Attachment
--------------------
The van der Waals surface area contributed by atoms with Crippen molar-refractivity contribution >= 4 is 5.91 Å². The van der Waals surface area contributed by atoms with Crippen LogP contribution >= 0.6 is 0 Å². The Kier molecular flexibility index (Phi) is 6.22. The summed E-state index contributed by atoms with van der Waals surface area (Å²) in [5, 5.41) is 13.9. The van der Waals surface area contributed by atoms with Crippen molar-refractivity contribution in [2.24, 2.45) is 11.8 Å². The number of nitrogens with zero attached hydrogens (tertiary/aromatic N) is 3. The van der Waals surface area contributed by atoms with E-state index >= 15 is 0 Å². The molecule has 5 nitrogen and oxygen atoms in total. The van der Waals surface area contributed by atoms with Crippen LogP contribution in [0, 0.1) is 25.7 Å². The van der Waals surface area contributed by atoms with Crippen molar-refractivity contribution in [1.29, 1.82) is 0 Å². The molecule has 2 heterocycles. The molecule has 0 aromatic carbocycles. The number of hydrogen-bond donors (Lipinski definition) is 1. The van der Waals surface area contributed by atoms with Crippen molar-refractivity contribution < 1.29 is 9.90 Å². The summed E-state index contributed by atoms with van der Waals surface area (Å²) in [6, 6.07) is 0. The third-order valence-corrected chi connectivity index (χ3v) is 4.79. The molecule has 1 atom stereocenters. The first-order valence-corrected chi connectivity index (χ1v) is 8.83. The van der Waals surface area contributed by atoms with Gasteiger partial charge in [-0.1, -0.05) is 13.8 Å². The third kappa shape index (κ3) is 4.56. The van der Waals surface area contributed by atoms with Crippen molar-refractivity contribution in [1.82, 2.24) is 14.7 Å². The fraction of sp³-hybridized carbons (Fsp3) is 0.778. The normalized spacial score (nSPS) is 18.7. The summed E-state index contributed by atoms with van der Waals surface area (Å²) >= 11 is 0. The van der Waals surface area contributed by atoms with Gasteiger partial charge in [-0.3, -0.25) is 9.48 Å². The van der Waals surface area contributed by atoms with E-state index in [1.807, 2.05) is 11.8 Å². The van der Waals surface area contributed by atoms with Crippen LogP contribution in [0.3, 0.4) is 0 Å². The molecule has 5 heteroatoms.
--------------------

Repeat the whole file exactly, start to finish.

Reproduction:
The van der Waals surface area contributed by atoms with Crippen molar-refractivity contribution >= 4 is 5.91 Å². The van der Waals surface area contributed by atoms with Crippen LogP contribution >= 0.6 is 0 Å². The Kier molecular flexibility index (Phi) is 6.22. The summed E-state index contributed by atoms with van der Waals surface area (Å²) in [5, 5.41) is 13.9. The van der Waals surface area contributed by atoms with Crippen molar-refractivity contribution in [2.24, 2.45) is 11.8 Å². The number of nitrogens with zero attached hydrogens (tertiary/aromatic N) is 3. The van der Waals surface area contributed by atoms with E-state index >= 15 is 0 Å². The molecule has 5 nitrogen and oxygen atoms in total. The van der Waals surface area contributed by atoms with Crippen LogP contribution in [0, 0.1) is 25.7 Å². The van der Waals surface area contributed by atoms with Crippen molar-refractivity contribution in [1.29, 1.82) is 0 Å². The molecule has 2 heterocycles. The molecule has 0 aromatic carbocycles. The number of hydrogen-bond donors (Lipinski definition) is 1. The van der Waals surface area contributed by atoms with Crippen molar-refractivity contribution < 1.29 is 9.90 Å². The summed E-state index contributed by atoms with van der Waals surface area (Å²) in [6, 6.07) is 0. The third-order valence-corrected chi connectivity index (χ3v) is 4.79. The molecule has 1 atom stereocenters. The first-order valence-corrected chi connectivity index (χ1v) is 8.83. The van der Waals surface area contributed by atoms with Gasteiger partial charge in [-0.1, -0.05) is 13.8 Å². The third kappa shape index (κ3) is 4.56. The van der Waals surface area contributed by atoms with Crippen molar-refractivity contribution in [1.82, 2.24) is 14.7 Å². The fraction of sp³-hybridized carbons (Fsp3) is 0.778. The normalized spacial score (nSPS) is 18.7. The summed E-state index contributed by atoms with van der Waals surface area (Å²) >= 11 is 0. The van der Waals surface area contributed by atoms with Gasteiger partial charge in [-0.3, -0.25) is 9.48 Å². The van der Waals surface area contributed by atoms with E-state index in [1.807, 2.05) is 11.8 Å². The van der Waals surface area contributed by atoms with Crippen LogP contribution in [0.3, 0.4) is 0 Å². The molecule has 5 heteroatoms.